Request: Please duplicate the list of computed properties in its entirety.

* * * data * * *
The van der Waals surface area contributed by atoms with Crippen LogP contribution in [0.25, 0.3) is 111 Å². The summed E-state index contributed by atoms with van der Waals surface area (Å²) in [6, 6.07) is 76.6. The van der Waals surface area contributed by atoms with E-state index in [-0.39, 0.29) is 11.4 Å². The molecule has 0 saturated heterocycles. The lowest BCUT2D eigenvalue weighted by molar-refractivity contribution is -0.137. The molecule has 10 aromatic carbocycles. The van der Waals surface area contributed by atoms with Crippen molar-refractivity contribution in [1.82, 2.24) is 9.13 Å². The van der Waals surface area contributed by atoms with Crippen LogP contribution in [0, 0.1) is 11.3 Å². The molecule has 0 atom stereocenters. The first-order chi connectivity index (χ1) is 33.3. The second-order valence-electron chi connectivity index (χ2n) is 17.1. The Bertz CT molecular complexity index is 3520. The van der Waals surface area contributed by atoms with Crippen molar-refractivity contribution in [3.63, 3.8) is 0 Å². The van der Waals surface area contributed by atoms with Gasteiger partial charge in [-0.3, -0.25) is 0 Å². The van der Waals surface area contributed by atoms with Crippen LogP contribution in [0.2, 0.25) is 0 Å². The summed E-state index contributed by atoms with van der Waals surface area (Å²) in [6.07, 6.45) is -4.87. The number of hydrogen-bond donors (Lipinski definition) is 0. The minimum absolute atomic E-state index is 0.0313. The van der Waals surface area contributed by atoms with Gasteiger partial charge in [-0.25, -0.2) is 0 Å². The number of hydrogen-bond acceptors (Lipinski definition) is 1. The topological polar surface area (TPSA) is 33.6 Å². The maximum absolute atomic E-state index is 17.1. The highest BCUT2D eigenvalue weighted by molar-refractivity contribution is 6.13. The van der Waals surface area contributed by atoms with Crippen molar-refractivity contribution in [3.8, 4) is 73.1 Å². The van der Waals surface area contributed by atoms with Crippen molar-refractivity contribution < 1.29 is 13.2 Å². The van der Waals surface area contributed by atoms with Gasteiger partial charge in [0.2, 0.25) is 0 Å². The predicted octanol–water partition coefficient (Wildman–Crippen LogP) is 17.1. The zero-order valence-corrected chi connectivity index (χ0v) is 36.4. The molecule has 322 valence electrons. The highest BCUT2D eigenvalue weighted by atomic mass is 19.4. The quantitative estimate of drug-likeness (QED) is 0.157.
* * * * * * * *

The van der Waals surface area contributed by atoms with Crippen LogP contribution in [0.25, 0.3) is 111 Å². The summed E-state index contributed by atoms with van der Waals surface area (Å²) in [6, 6.07) is 76.6. The van der Waals surface area contributed by atoms with E-state index in [-0.39, 0.29) is 11.4 Å². The molecule has 0 saturated heterocycles. The lowest BCUT2D eigenvalue weighted by molar-refractivity contribution is -0.137. The molecule has 10 aromatic carbocycles. The van der Waals surface area contributed by atoms with Crippen molar-refractivity contribution in [1.82, 2.24) is 9.13 Å². The van der Waals surface area contributed by atoms with Crippen LogP contribution in [0, 0.1) is 11.3 Å². The molecule has 0 atom stereocenters. The first-order chi connectivity index (χ1) is 33.3. The second-order valence-electron chi connectivity index (χ2n) is 17.1. The Bertz CT molecular complexity index is 3520. The van der Waals surface area contributed by atoms with Crippen molar-refractivity contribution in [3.63, 3.8) is 0 Å². The van der Waals surface area contributed by atoms with Gasteiger partial charge in [-0.3, -0.25) is 0 Å². The van der Waals surface area contributed by atoms with Crippen LogP contribution in [0.2, 0.25) is 0 Å². The summed E-state index contributed by atoms with van der Waals surface area (Å²) in [6.07, 6.45) is -4.87. The number of hydrogen-bond donors (Lipinski definition) is 0. The minimum absolute atomic E-state index is 0.0313. The van der Waals surface area contributed by atoms with Gasteiger partial charge in [-0.25, -0.2) is 0 Å². The number of hydrogen-bond acceptors (Lipinski definition) is 1. The topological polar surface area (TPSA) is 33.6 Å². The maximum absolute atomic E-state index is 17.1. The highest BCUT2D eigenvalue weighted by molar-refractivity contribution is 6.13. The van der Waals surface area contributed by atoms with Crippen molar-refractivity contribution in [3.8, 4) is 73.1 Å². The van der Waals surface area contributed by atoms with Crippen molar-refractivity contribution < 1.29 is 13.2 Å². The van der Waals surface area contributed by atoms with Gasteiger partial charge in [0.2, 0.25) is 0 Å². The predicted octanol–water partition coefficient (Wildman–Crippen LogP) is 17.1. The zero-order valence-corrected chi connectivity index (χ0v) is 36.4. The molecule has 322 valence electrons. The highest BCUT2D eigenvalue weighted by atomic mass is 19.4. The quantitative estimate of drug-likeness (QED) is 0.157.